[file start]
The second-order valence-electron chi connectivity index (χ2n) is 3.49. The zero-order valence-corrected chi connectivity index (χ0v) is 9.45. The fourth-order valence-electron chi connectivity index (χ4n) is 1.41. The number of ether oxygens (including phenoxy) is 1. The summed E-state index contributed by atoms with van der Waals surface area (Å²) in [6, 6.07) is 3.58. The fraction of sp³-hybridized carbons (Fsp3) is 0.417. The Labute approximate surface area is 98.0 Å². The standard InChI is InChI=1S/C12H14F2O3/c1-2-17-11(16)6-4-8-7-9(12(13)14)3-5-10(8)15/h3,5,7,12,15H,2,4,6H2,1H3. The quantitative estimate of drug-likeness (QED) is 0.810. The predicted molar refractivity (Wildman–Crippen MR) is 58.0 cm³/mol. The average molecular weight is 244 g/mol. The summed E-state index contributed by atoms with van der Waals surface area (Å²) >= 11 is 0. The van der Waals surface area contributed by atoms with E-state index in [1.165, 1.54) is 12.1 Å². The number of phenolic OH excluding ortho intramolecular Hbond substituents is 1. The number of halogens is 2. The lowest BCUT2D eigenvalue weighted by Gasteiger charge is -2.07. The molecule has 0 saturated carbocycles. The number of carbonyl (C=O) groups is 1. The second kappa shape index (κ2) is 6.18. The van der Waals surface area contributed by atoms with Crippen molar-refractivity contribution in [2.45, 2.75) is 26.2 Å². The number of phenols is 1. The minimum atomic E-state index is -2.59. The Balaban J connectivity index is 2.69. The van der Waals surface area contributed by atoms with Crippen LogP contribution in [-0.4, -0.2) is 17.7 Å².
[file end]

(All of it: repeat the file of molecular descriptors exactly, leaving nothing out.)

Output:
The second-order valence-electron chi connectivity index (χ2n) is 3.49. The zero-order valence-corrected chi connectivity index (χ0v) is 9.45. The fourth-order valence-electron chi connectivity index (χ4n) is 1.41. The number of ether oxygens (including phenoxy) is 1. The summed E-state index contributed by atoms with van der Waals surface area (Å²) in [6, 6.07) is 3.58. The fraction of sp³-hybridized carbons (Fsp3) is 0.417. The Labute approximate surface area is 98.0 Å². The standard InChI is InChI=1S/C12H14F2O3/c1-2-17-11(16)6-4-8-7-9(12(13)14)3-5-10(8)15/h3,5,7,12,15H,2,4,6H2,1H3. The quantitative estimate of drug-likeness (QED) is 0.810. The predicted molar refractivity (Wildman–Crippen MR) is 58.0 cm³/mol. The average molecular weight is 244 g/mol. The summed E-state index contributed by atoms with van der Waals surface area (Å²) >= 11 is 0. The van der Waals surface area contributed by atoms with E-state index in [1.165, 1.54) is 12.1 Å². The number of phenolic OH excluding ortho intramolecular Hbond substituents is 1. The number of halogens is 2. The lowest BCUT2D eigenvalue weighted by Gasteiger charge is -2.07. The molecule has 0 saturated carbocycles. The number of carbonyl (C=O) groups is 1. The second kappa shape index (κ2) is 6.18. The van der Waals surface area contributed by atoms with Crippen molar-refractivity contribution in [2.45, 2.75) is 26.2 Å². The number of phenols is 1. The minimum atomic E-state index is -2.59. The Balaban J connectivity index is 2.69. The van der Waals surface area contributed by atoms with Crippen LogP contribution in [-0.4, -0.2) is 17.7 Å².